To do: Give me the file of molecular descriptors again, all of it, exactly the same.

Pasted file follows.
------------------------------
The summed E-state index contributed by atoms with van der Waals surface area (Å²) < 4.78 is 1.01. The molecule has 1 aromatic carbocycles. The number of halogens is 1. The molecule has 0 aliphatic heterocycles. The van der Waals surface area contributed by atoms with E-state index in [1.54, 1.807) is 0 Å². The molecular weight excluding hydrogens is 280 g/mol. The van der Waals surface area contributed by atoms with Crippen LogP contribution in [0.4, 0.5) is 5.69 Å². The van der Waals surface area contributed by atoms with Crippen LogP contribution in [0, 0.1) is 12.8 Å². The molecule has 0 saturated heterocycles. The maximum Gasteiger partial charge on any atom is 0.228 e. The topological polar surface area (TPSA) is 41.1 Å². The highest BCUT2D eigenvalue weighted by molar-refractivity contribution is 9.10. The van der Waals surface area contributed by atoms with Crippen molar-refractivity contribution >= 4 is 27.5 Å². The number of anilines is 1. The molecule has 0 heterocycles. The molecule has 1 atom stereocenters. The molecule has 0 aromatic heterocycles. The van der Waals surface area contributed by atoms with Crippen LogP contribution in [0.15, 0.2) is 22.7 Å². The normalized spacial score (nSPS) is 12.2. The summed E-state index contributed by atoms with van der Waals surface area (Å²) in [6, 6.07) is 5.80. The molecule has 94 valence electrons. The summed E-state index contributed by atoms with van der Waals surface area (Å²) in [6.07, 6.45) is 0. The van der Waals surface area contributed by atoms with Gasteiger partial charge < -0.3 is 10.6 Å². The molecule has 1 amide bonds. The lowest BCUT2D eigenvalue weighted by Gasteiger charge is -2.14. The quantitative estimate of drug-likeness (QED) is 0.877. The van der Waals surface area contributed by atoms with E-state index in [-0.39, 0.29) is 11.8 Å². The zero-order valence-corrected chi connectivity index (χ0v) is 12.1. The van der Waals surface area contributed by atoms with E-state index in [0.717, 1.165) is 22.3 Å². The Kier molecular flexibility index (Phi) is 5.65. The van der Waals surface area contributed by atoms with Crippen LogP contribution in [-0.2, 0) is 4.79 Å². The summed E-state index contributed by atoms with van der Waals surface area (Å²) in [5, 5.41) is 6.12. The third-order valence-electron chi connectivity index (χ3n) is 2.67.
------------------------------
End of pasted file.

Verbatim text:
The summed E-state index contributed by atoms with van der Waals surface area (Å²) < 4.78 is 1.01. The molecule has 1 aromatic carbocycles. The number of halogens is 1. The molecule has 0 aliphatic heterocycles. The van der Waals surface area contributed by atoms with E-state index in [1.54, 1.807) is 0 Å². The molecular weight excluding hydrogens is 280 g/mol. The van der Waals surface area contributed by atoms with Crippen LogP contribution in [0.4, 0.5) is 5.69 Å². The van der Waals surface area contributed by atoms with Crippen LogP contribution in [0, 0.1) is 12.8 Å². The molecule has 0 saturated heterocycles. The maximum Gasteiger partial charge on any atom is 0.228 e. The topological polar surface area (TPSA) is 41.1 Å². The highest BCUT2D eigenvalue weighted by molar-refractivity contribution is 9.10. The van der Waals surface area contributed by atoms with Crippen molar-refractivity contribution >= 4 is 27.5 Å². The number of anilines is 1. The molecule has 0 heterocycles. The molecule has 1 atom stereocenters. The molecule has 0 aromatic heterocycles. The van der Waals surface area contributed by atoms with Crippen LogP contribution in [0.15, 0.2) is 22.7 Å². The normalized spacial score (nSPS) is 12.2. The summed E-state index contributed by atoms with van der Waals surface area (Å²) in [6, 6.07) is 5.80. The molecule has 94 valence electrons. The summed E-state index contributed by atoms with van der Waals surface area (Å²) in [6.07, 6.45) is 0. The van der Waals surface area contributed by atoms with Gasteiger partial charge < -0.3 is 10.6 Å². The molecule has 1 amide bonds. The lowest BCUT2D eigenvalue weighted by Gasteiger charge is -2.14. The quantitative estimate of drug-likeness (QED) is 0.877. The van der Waals surface area contributed by atoms with E-state index in [-0.39, 0.29) is 11.8 Å². The zero-order valence-corrected chi connectivity index (χ0v) is 12.1. The van der Waals surface area contributed by atoms with E-state index in [0.717, 1.165) is 22.3 Å². The Kier molecular flexibility index (Phi) is 5.65. The van der Waals surface area contributed by atoms with Crippen LogP contribution in [-0.2, 0) is 4.79 Å². The summed E-state index contributed by atoms with van der Waals surface area (Å²) in [5, 5.41) is 6.12. The third-order valence-electron chi connectivity index (χ3n) is 2.67.